|Inside a factory of steel company Hoà Phát Group (HPG). HPG was down 3.5 per cent last week. — VNA/VNS Photo Đức Dũng|
HÀ NỘI — The VN-Index is expected to stay in a downtrend this week, analysts said, adding that liquidity stayed low, implying buying demand was weak.
On the Hồ Chí Minh Stock Exchange (HoSE), the VN-Index lost 2.31 per cent, to end Friday at 1,329.26 points.
The southern market index had lost 2.75 per cent last week.
An average of 541 million shares were traded on the southern exchange during each session last week, worth VNĐ15.6 billion (US$680 million).
The market failed to maintain the recovery span from the previous session and turned down. In recent times, the market has had opposite ups and downs due to the low liquidity in the market, said Việt Dragon Securities Co.
“It also showed that cash flow is cautious and faces some potential risks.
“With the absence of supportive cash flow and stocks that could stabilise the market, the market was under downward pressure at the end of the session.
“With the current state of imbalance, VN-Index will need to retest the area of 1,315 points in the next session. Market movements are currently unstable and potentially risky, so investors need to slow down and limit new purchases until the market has a good enough support signal and consider keeping the portfolio at a safe level,” the company said.
MB Securities Joint Stock Company (MBS) said that the drop in the market at the end of last week did not surprise investors, as investors had cautiously followed developments on tensions between Russia and Ukraine, at the same time bracing for US Federal Reserve (Fed) raising interest rates.
Notably in the last session of last week, in addition to the low liquidity, the decrease in the market in the second half of the afternoon session was attributed to the decline of speculative stocks that were sold strongly.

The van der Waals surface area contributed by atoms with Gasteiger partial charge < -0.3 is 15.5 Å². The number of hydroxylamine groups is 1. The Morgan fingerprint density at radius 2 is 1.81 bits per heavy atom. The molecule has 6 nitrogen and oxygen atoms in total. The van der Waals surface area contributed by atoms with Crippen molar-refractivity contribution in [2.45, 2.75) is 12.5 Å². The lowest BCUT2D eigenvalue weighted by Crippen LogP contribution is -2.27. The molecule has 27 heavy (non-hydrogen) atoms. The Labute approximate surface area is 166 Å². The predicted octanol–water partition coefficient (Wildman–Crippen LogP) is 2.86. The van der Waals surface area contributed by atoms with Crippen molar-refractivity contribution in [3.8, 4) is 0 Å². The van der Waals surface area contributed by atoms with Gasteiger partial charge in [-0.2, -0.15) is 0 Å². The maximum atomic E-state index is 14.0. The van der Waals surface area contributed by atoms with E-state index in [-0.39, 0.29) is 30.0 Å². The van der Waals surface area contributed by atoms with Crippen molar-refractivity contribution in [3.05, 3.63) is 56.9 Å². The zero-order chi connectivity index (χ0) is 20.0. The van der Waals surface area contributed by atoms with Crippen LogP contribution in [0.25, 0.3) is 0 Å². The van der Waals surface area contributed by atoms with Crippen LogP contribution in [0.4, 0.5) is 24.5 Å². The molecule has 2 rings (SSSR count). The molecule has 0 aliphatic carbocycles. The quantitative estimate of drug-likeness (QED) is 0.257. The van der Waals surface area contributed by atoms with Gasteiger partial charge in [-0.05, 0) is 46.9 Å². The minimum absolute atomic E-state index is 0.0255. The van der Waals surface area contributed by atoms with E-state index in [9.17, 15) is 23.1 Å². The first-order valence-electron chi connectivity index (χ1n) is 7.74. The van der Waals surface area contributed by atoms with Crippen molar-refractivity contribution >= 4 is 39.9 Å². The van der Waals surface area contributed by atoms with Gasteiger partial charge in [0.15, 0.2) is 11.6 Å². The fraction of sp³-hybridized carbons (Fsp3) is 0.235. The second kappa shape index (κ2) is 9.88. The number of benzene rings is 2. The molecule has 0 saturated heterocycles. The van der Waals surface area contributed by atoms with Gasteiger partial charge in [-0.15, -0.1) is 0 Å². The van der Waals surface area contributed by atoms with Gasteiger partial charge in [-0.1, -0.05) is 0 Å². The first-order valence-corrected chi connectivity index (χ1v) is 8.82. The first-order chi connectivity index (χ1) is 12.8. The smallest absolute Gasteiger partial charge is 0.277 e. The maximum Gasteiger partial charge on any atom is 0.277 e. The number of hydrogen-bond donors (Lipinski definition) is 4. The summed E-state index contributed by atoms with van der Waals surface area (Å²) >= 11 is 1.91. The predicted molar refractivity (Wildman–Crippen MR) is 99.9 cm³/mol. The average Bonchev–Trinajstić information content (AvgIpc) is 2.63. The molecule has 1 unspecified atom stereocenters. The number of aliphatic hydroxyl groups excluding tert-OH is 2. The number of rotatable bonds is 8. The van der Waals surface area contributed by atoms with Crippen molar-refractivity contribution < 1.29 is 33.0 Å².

This made the VN-Index unable to keep the support level of 1,330 points and the index is expected to retest last week's short-term bottom at 1,260 points, MBS said.
"Investors should stay cautious when the market's volatility is increasing, lowering the margin ratio to a safe level", MBS recommended.
SSI Securities Joint Stock Company stated that, with the current decreasing inertia, it is likely that the VN-Index will continue to retest the next support zone at 1,320 - 1,300 points. "In case the index forms and completes the double bottom pattern in the coming sessions, investors can start increasing the proportion of stocks again," recommended SSI.
Construction materials stocks had the biggest drop in the past week with steel stocks like Hoà Phát Group (HPG) down 3.5 per cent, Hoa Sen Group (HSG) down 8.1 per cent, Nam Kim Group (NKG) down 7.6 per cent. Chemical stocks such as Đức Giang Chemicals Group JSC (DGC) down 4.1 per cent, Petrovietnam Fertiliser & Chemicals Corporation (DPM) down 5.5 per cent and Petro Việt Nam Cà Mau Fertiliser JSC (DCM) down 7.4 per cent.
They were followed by the oil and gas and information technology sectors. Typical losers were PetroVietnam Technical Services Corporation (PVS), down 1.6 per cent, PV Oil (OIL) declined 2.2 per cent, PetroVietnam Construction Corporation (PVC) was down 4.5 per cent, Việt Nam National Petroleum Group (PLX) lost 4.6 per cent, Petrochemical and Bio-Fuel JSC (PVB) moved down 4.9 per cent, PetroVietnam Drilling and Well Services Corporation (PVD) lost 5.9 per cent.
In the information technology industry, FPT Corporation (FPT) decreased by 4.6 per cent, CMC Group (CMG) decreased 2.5 per cent.
The pillar banking industry also decreased, creating correcting pressure on the market, such as Vietcombank (VCB) down 1.9 per cent, Vietinbank (CTG) down 2.7 per cent, Saigon-Hanoi Bank (SHB) down 4.9 per cent, Asia Commercial Bank (ACB) down 5.2 per cent, Techcombank (TCB) down 5.7 per cent, Military Bank (MBB) down 6 per cent and VPBank (VPB) down 6.9 per cent.
Retail stocks like Mobile World Group (MWG) fell 1.7 per cent, FPT Retail (FRT) fell 9.3 per cent, Digiworld (DGW) lost 10.4 per cent.
The remaining sectors all saw a relatively strong decline, including industry, consumer services, finance, pharmaceuticals and healthcare, and consumer goods. — VNS